Yoast SEO

Yoast SEO: hidden features

Yoast SEO: hidden features

April 22nd, 2016 – 16 Comments

There are many choices on how to optimize your site. When we develop our Yoast SEO plugin, we don’t translate all these choices into settings. In fact, we try to make as few settings as possible! If we think something should always be on, it’s on. We call these features ‘hidden features’ because as a user you’re not necessarily aware of their existence. You might think we don’t have certain features because there’s no setting for it. While in fact we just do it for you! In this post, we’ll dig a little deeper into these hidden features.

First, you might want to check out this video! We’ll explain which hidden features we have, why we have them and how they help you optimize your site!

Canonicals

Canonicals were introduced six to seven years ago as an answer to duplicate content issues. In a web shop, for instance, a product can be in three different categories. Therefore you can have three different URLs with the same content. Or, in another case, you might have a URL with a campaign tag and one without it, showing the same content.

You don’t want to confuse Google nor the user with these different URLs. The solution for this is the rel=canonical link element. The canonical URL lets you say: “Of all the options available for this URL, this URL is the one you should show”. You can do so by adding a rel=canonical tag on a page, pointing to the page that you’d like to rank.

Yoast SEO does this for you, everywhere on your site: single posts and pages, homepages, category archives, tag archives, date archives, author archives, etc. If you’re not a technical person, we understand the canonical can be quite confusing. Or something you don’t want to think about. So we don’t make you think about it! We add it by default and hide it.

Read more: ‘rel=canonical: the ultimate guide’ »

rel=next / rel=prev

Another hidden feature in Yoast SEO is rel=next / rel=prev . It’s a method of indicating paginated archives to search engines. This way a search engine knows certain pages are part of an archive. A rel=next/prev tag in the header of your site tells Google what the previous and the next page in that archive is. Nobody else than people looking at the source code of your site and search engines see this piece of code.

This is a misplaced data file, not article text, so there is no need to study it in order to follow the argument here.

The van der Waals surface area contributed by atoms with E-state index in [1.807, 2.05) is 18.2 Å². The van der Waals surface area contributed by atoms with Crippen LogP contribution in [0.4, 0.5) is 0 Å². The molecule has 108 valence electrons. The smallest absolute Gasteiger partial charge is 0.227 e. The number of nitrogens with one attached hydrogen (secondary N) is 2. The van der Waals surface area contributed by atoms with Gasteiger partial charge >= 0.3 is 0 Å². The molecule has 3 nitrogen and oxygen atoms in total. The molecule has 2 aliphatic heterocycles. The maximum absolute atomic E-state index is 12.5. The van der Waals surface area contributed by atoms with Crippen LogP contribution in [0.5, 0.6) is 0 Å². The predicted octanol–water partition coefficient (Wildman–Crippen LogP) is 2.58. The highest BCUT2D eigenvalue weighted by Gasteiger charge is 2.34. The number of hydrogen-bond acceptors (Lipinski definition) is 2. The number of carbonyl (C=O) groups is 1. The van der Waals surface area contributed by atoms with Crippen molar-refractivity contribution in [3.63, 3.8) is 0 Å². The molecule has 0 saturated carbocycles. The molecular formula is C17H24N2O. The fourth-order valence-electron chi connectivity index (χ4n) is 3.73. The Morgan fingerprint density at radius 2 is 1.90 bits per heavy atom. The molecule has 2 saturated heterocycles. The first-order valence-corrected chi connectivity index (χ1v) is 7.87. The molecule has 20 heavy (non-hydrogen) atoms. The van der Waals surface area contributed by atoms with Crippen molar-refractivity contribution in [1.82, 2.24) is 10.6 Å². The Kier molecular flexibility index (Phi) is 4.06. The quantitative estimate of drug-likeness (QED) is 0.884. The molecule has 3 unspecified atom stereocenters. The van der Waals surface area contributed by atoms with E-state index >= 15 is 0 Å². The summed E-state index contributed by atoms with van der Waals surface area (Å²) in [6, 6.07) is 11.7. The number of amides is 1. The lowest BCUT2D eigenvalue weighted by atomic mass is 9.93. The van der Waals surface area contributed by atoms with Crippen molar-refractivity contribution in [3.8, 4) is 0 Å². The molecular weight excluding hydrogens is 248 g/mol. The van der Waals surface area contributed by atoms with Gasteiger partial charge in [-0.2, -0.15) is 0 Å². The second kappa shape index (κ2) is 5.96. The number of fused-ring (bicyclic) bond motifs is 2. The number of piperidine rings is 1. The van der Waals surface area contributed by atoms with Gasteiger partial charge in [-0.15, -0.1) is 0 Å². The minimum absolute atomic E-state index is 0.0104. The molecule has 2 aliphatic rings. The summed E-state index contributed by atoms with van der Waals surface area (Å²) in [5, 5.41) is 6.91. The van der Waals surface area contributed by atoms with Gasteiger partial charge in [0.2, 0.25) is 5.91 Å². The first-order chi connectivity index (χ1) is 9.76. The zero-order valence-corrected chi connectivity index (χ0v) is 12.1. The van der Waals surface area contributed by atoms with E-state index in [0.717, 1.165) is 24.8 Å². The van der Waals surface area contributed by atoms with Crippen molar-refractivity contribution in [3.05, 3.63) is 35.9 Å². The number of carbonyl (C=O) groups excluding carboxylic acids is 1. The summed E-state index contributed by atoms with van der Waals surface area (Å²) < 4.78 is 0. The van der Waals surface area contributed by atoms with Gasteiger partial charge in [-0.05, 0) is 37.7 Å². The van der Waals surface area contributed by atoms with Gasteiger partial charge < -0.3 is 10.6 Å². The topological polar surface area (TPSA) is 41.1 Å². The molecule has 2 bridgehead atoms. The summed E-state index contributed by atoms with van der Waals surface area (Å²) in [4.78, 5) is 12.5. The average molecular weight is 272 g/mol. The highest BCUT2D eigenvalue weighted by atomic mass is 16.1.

Keep reading: ‘rel=”next” & rel=”prev” for paginated archives’ »

Login & registration

Yoast SEO also tells search engines not to follow links for login and registration pages. If you have a WordPress blog, you probably have a login link and a registration link on your site. That’s not something that’s very useful to search engines. A search engine would never have to be on your admin page. It will never need to register for your site. So Yoast SEO makes sure that search engines will never follow these links. It’s a tiny tweak, but it saves a lot of unneeded Google action.

Noindex search results

The last hidden feature is based on Google’s Webmaster Guidelines. Google says that you have to noindex your search results on your site. This prevents a user from going from a search result in Google to a search result on your site. Google considers that as a bad user experience. So we noindex these pages. This means that the links on these pages can be followed and counted, but they will never show up in the search results.


16 Responses to Yoast SEO: hidden features

  1. Jen Nichol
    By Jen Nichol on 5 May, 2016

    Should be more transparent like Ghost.org.

  2. Wrighthost
    By Wrighthost on 2 May, 2016

    Excellent article. Does google penalize if it indexes search result pages?

  3. Channa Yoeurn
    By Channa Yoeurn on 27 April, 2016